Every time you speak about sexual violence you’ve experienced, you get this look from people that’s half pity half not knowing what to say and with a dash of something else that goes beyond words. People are usually well intentioned in their responses – because after all, saying the right thing usually never happens – but every so often, there’s a person who equates it to being your fault. That you somehow brought it on yourself and that the person who committed the crime is blameless or didn’t really mean to do it. But like with every negative comment, those are the ones that stick with you the most. Because you’re often already saying that to yourself, whether or not you’re aware of it. The look itself is hard to communicate in words but you know it when you see it. You get used to it after a while.
For me, the last time I was sexually assaulted, I went into a tailspin fueled by shame, guilt, and a garden variety of other emotions. I had already been through this type of violence thrice before so I thought I had a handle on the aftermath—but looking back, you never really do have a handle on it. At least, not at first. But something about this time, about being drugged on a first date while I told him no several times before, during, and after really set me off. I did everything you’re supposed to do. I wore modest clothing, I didn’t flirt too much, and I told him no. I fought back. And he, being the monster that he was, still attacked me.
It took a while for me to start going towards the light and realize that I couldn’t do this on my own. I started associating more with people that understoof and would help remind me that the PTSD diagnosis wasn’t a be all-end all. It was just a chemical imbalance working against my favour. It wasn’t a death sentence, even when it felt like it. Or when I couldn’t find the oh shit bar to hold on to in order to find the light.
Though it’s vastly uncomfortable, speaking about my experience with sexual violence has helped tremendously. It helps break the stigma of what a rape victim is ‘supposed’ to look like, because my experiences are not the cookie cutter variety. And if there’s anything I’ve learned from fellow survivors, it’s that the shame and the guilt of not having the ‘perfect scenario’ will often stay with you for longer than expected. Often times, the perfect scenario we’re looking for doesn’t exist, nor do I think it ever will. There is no cookie cutter version that wins every court case and brings every rapist to justice. And the shame comes out of the woodwork at the strangest times. It gets easier, sure, but some days are fantastic and other days, well, you need a pint of ice cream, a good support system, and a way to get the pain out without hurting yourself. And I’ll be honest, I’m still working on it. Some days, I do well, and other days, the guilt is that overbearing helicopter parent we all wish we didn’t have.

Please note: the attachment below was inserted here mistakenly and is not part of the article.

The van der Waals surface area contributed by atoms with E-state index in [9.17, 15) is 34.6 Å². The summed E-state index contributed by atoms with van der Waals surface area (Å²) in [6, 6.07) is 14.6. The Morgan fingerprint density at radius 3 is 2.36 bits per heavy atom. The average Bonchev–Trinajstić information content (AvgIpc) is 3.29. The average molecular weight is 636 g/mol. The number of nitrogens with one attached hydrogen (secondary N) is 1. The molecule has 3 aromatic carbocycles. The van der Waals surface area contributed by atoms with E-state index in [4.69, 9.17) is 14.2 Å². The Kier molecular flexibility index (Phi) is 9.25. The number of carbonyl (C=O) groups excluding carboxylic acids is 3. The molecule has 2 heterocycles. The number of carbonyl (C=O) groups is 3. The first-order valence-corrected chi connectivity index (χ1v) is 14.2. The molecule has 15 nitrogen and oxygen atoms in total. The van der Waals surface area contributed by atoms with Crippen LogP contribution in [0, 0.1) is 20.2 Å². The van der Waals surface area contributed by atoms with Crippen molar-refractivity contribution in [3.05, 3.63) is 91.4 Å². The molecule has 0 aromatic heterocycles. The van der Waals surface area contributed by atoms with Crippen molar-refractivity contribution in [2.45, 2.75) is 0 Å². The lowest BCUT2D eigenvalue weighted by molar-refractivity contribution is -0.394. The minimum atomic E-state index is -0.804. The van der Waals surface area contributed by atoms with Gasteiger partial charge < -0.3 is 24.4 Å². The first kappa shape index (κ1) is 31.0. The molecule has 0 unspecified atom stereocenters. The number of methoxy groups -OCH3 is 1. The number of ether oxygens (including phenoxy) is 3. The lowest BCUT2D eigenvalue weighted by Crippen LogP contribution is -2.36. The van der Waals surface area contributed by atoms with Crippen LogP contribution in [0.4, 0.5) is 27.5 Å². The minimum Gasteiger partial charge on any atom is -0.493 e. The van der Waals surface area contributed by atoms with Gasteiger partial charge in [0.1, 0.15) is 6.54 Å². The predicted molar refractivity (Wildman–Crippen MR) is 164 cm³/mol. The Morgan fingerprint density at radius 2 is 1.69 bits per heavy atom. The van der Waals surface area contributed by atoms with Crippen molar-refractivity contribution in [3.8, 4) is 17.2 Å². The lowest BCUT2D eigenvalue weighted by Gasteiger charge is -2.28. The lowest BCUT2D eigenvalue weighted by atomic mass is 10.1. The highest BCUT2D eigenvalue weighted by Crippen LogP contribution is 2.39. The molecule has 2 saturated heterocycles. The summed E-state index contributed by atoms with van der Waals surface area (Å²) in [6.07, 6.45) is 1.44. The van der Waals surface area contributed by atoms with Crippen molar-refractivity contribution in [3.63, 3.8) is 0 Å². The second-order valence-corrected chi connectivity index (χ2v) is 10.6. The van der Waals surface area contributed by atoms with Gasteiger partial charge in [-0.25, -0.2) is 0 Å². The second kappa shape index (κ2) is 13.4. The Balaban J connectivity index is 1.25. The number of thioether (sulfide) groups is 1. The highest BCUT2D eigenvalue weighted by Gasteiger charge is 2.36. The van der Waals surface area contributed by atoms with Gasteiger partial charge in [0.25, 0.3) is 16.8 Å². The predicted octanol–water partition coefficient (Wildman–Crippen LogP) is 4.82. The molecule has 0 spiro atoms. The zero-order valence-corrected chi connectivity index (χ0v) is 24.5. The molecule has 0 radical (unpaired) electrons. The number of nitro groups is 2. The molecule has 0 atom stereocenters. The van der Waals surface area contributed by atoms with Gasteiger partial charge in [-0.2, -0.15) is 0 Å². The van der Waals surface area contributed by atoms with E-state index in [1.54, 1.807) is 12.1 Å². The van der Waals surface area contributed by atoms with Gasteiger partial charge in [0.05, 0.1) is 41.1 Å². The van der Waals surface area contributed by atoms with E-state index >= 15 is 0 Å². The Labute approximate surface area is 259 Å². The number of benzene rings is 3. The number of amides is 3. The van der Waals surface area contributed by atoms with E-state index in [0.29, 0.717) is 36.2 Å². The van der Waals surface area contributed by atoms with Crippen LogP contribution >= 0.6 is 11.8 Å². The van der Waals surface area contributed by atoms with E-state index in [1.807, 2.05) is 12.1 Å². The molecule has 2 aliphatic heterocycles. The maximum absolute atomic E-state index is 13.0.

But all in all, speaking about it and challenging people when they wonder why people don’t report, I ask them whom they blame first. Do they blame the victim or do they blame the perpetrator? More often than not, they say the former. Our first instinct is to victim blame because that’s what we’re taught in social circles, in movies, or in other forms of media. The stereotype of a sexual assault victim is a woman in going out clothes that’s attacked by a stranger in an alleyway late at night. Watch any Law & Order SVU episode in one of the early seasons and half the time, this is what happens. So it’s not totally their fault for blaming the victim first. But it is incredibly contradictory when we question survivors’ stories and then blame them for not reporting it and taking another assailant off the streets. It’s a nuanced crime that is the only one I can think of where the victim is often more questioned than the suspect and perpetrator.
And its often because our own bias why survivors don’t immediately come forward. We’re – at least I was – often more worried about anticipated questions of what we were doing wrong more in correlation to questions about the person who violated us in the most intimate of ways. We’re worried that we’ll be part of the statistic majority where our perpetrator goes free, instead of the minority where they get time behind bars.
Sexual violence is a messed up crime. It’s one that’s complicated, nuanced, and often far more twisted than anyone can really understand, unless you’ve been through this act of violence. It tears at you and affects more parts of your life than you can anticipate. And it often comes back to visit when you’re at a good point in your life. Sure, you’ll have ways of dealing with it head on when the bad days come, but that doesn’t mean the trauma still won’t try to throw you for a loop.
So how do we actually protect the survivors and help bring the assailants to real, honest, and legal justice? We believe them. We believe their stories. We throw the book at the rapists. And we realize that we have wronged them in the past but we can commit to doing better, even when it’s uncomfortable and even when it’s difficult. We protect them and we help them understand it has never been nor will it ever be their fault. And that there is no one way to experience sexual violence. But there is one way to treat the survivors–with respect, dignity, and your belief in them.